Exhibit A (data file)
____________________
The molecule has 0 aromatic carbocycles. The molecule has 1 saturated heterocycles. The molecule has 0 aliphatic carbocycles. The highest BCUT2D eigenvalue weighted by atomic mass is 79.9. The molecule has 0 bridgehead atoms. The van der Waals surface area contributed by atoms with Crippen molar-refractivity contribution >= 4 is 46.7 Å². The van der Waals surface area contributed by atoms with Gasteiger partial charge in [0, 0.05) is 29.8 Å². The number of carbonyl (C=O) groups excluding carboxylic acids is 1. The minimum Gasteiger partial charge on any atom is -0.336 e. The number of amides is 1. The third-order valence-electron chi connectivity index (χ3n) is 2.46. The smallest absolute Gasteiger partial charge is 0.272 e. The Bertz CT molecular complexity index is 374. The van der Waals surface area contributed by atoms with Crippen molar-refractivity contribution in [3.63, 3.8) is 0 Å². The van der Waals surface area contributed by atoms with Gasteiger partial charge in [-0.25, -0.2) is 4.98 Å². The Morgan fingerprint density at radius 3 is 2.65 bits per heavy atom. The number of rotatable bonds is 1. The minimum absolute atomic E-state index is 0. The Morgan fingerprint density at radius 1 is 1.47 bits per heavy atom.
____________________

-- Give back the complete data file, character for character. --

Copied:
The molecule has 0 aromatic carbocycles. The molecule has 1 saturated heterocycles. The molecule has 0 aliphatic carbocycles. The highest BCUT2D eigenvalue weighted by atomic mass is 79.9. The molecule has 0 bridgehead atoms. The van der Waals surface area contributed by atoms with Crippen molar-refractivity contribution >= 4 is 46.7 Å². The van der Waals surface area contributed by atoms with Gasteiger partial charge in [0, 0.05) is 29.8 Å². The number of carbonyl (C=O) groups excluding carboxylic acids is 1. The minimum Gasteiger partial charge on any atom is -0.336 e. The number of amides is 1. The third-order valence-electron chi connectivity index (χ3n) is 2.46. The smallest absolute Gasteiger partial charge is 0.272 e. The Bertz CT molecular complexity index is 374. The van der Waals surface area contributed by atoms with Crippen molar-refractivity contribution in [3.63, 3.8) is 0 Å². The van der Waals surface area contributed by atoms with Gasteiger partial charge in [-0.25, -0.2) is 4.98 Å². The Morgan fingerprint density at radius 3 is 2.65 bits per heavy atom. The number of rotatable bonds is 1. The minimum absolute atomic E-state index is 0. The Morgan fingerprint density at radius 1 is 1.47 bits per heavy atom.